+ In Nomine Jesu +
Grace to you and peace, from God our Father and from our Lord and Savior Jesus Christ. Amen.
There are four parables in this morning's Gospel reading. Each one of them makes a different point about the Kingdom of God. I looked back over the years of sermons I've written on this section of Scripture and found that I’ve almost always preached on the 2nd parable, the Parable of the Pearl of Great Price. That parable differs from the one we’re going to look at this morning, the parable of the hidden treasure, in that, it’s about God’s love for His Church. When finding the pearl of great price, that is, when finding the church, the one He would be pleased to take as His bride, God went and sold all that He had, namely, His own dear Son, to buy the pearl, to buy you and me. In expounding the 2nd article of the Apostles Creed, Luther described what God did for you in such beautifully poetic language...
"(My Lord) has redeemed me, a lost and condemned creature, delivered me and freed me from all sins, from death, and from the power of the devil, not with silver and gold but with his holy and precious blood and with his innocent sufferings and death, in order that I may be his."
The parable of the hidden treasure, while seemingly similar to the parable of the pearl of great price, has a different application. Unlike the parable of the pearl, which was about the merchant who sought the pearl, this one is more about the nature of the hidden treasure itself and the value placed on it by those who (quote) “find it.”
“The kingdom of heaven is like treasure hidden in a field, which a man found and covered up. Then in his joy he goes and sells all that he has and buys that field.”
Everyone likes a good story about hidden treasure. It sort of gets our adventurous juices flowing. You don your imagery fedora and you envision yourself on an Indiana Jones type quest, looking for an illusive treasure that has evaded generations past. Or, if that’s not your idea of a treasure hunt, maybe you dream of buying a simple little painting from an estate sale only to discover that it was mounted and framed over a priceless work of antiquity.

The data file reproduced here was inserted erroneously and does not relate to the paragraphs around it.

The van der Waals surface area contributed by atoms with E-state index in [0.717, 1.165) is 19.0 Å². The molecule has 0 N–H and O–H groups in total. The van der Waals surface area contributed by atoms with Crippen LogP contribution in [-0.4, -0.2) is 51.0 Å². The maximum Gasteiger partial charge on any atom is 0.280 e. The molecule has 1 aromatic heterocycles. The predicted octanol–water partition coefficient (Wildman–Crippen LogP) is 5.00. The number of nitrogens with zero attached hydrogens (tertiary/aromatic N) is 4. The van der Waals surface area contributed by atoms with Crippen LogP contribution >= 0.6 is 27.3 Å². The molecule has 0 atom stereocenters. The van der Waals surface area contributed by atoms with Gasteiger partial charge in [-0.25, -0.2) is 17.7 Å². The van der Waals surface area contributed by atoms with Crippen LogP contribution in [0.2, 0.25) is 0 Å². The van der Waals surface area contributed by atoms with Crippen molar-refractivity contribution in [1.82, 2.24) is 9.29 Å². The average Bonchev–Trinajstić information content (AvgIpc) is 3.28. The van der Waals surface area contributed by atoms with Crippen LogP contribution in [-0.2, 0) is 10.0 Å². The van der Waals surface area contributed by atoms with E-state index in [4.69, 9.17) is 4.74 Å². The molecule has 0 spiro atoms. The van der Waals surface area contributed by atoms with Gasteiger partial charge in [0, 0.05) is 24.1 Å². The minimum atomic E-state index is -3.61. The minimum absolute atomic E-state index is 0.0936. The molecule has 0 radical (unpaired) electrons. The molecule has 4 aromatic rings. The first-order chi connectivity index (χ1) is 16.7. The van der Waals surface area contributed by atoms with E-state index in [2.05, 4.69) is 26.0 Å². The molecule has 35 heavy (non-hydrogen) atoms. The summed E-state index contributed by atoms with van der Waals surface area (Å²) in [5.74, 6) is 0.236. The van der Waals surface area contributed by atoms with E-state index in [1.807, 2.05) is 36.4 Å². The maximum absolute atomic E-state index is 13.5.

Everyone likes the idea of finding hidden treasure. No one though, I should think, wants the treasure of God’s Word and Sacraments, that is, the treasure of the Gospel, to be hidden from them. In fact, people tend to call “foul” on God when they’re told that the Gospel is, in fact, a hidden treasure, hidden, as it were, from the reason and senses of men! I mean, if God really wants to save the world from its sin, shouldn’t He make the Word, the message of that salvation, easily accessible? Understand, I don’t mean easily accessible in the sense of availability. In an American context, the Scriptures are exceedingly available. But, wouldn't you expect God to make the Gospel, the message of salvation, easily accessible in the sense that anyone who looks for it could find it and possess it?
While that may be a common expectation people regarding the Gospel, the truth is, the Gospel is a hidden treasure. Notice what the Scriptures say about the death and resurrection of Jesus for the world. Right before His trial and crucifixion Jesus prayed to a His Father. He said, "I thank you, Father, Lord of heaven and earth, that you have hidden these things from the wise and understanding and revealed them to little children; yes, Father, for such was your gracious will." And then again, St. Paul, who preached the Gospel with a conviction and fervency virtually unmatched in the annals of history, said, "I became a minister according to the stewardship from God that was given to me for you, to make the word of God fully known, the mystery hidden for ages and generations but now revealed to his saints."
The point is, the Gospel is hidden in the sense that it is a mystery, a mystery that is found, as the hymn says, “when we sought it not.” Consequently, the Bible is filled with examples of people who “found” the Gospel and salvation when they weren’t even looking for it. Consider the woman at the well, for instance. You can read about her in John, chapter 4. She came to the well seeking earthly water but, in the providence of God, she found, if you will, the water of life. She “found” the treasure even though she didn’t recognize it as treasure.